Twitter Warns Tories Over Twitter Name Change

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Twitter to take no further action, after it said Tories misled the public when press office changed name during TV debate

The Conservative Party has been reprimanded by Twitter, saying it had misled the public when it rebranded one of its Twitter accounts.

The @CCHQPress account, which is the Tory press office, was renamed “factcheckUK” during the TV debate between Boris Johnson and Jeremy Corbyn.

The account name reverted back to @CCHQPress account after the debate was over.

boris johnson mayor of London © landmarkmedia Shutterstock

Name change

Twitter told the BBC it would take “decisive corrective action” if a similar stunt was attempted again.

But that seems to be the extent of Twitter’s action on the matter. It does have the power to remove remove an account’s ‘verified’ status if the account owner is said to be “intentionally misleading people on Twitter by changing one’s display name or bio”

“Twitter is committed to facilitating healthy debate throughout the UK general election,” a spokesperson reportedly said. “We have global rules in place that prohibit behaviour that can mislead people, including those with verified accounts. Any further attempts to mislead people by editing verified profile information – in a manner seen during the UK Election Debate – will result in decisive corrective action.”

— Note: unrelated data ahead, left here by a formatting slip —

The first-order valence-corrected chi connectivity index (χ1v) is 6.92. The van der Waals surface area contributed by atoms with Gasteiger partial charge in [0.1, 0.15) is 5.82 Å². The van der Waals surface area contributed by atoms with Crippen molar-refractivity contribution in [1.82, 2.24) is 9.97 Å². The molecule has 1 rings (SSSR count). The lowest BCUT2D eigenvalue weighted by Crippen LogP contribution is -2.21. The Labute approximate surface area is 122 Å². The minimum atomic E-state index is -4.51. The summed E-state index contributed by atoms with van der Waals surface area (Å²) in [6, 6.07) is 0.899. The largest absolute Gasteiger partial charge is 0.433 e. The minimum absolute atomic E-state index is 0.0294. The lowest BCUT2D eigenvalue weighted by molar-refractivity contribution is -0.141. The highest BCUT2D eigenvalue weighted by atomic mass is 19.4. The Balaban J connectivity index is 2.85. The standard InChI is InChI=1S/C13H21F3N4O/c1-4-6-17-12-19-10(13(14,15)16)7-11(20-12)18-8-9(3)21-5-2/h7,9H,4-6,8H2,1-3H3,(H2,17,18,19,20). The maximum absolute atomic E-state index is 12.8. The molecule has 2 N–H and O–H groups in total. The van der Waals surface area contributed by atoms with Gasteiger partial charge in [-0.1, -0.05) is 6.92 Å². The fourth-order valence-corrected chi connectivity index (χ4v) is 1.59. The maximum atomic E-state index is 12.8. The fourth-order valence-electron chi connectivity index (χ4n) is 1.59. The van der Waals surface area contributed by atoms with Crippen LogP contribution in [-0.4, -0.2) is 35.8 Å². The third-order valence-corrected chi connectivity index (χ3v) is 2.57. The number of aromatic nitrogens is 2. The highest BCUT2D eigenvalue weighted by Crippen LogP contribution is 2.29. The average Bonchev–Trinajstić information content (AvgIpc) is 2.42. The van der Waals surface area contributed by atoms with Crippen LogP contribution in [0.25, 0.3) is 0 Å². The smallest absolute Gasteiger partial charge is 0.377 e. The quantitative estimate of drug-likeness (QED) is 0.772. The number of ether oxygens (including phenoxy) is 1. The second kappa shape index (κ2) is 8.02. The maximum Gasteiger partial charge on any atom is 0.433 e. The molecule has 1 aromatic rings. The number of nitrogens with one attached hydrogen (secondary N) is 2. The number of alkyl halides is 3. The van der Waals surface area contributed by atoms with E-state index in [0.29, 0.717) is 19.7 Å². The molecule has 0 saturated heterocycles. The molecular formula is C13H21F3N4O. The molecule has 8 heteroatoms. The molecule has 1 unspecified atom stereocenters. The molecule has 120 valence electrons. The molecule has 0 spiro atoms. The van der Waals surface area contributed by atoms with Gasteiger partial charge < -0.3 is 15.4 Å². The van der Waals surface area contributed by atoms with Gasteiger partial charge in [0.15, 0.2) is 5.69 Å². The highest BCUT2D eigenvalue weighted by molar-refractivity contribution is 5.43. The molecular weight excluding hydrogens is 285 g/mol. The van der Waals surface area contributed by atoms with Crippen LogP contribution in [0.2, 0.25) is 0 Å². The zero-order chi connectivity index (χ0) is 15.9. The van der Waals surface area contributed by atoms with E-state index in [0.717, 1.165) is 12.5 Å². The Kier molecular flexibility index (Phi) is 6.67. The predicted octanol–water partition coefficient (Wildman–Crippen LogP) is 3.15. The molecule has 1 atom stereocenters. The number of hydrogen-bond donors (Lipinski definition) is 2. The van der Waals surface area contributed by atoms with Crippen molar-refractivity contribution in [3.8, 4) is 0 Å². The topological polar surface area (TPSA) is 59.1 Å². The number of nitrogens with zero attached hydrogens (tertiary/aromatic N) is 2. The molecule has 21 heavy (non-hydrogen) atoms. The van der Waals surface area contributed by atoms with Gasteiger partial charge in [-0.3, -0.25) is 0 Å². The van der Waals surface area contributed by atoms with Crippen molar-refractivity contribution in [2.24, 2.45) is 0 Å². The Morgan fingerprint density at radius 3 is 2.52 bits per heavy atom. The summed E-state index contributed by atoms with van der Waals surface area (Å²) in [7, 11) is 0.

However the Conservative Party defended the rebranding.

“The Twitter handle of the CCHQ press office remained CCHQPress, so it’s clear the nature of the site,” Conservative chairman James Cleverly told BBC Newsnight.

Cleverly added the decision to rebrand the account would have been made by the party’s digital team, which he said operated within his remit.

He reportedly said he was “absolutely comfortable” with the party “calling out when the Labour Party put what they know to be complete fabrications in the public domain.”

“The Conservatives’ laughable attempt to dupe those watching the #ITVDebate by renaming their twitter account shows you can’t trust a word they say,” tweeted the Labour Party.

Earlier this year the European Commission urged Facebook, Google and Twitter to share data about “fake accounts” with independent third party experts and researchers, in order to stop the spread of disinformation on social networking platforms.

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Author: Tom Jowitt
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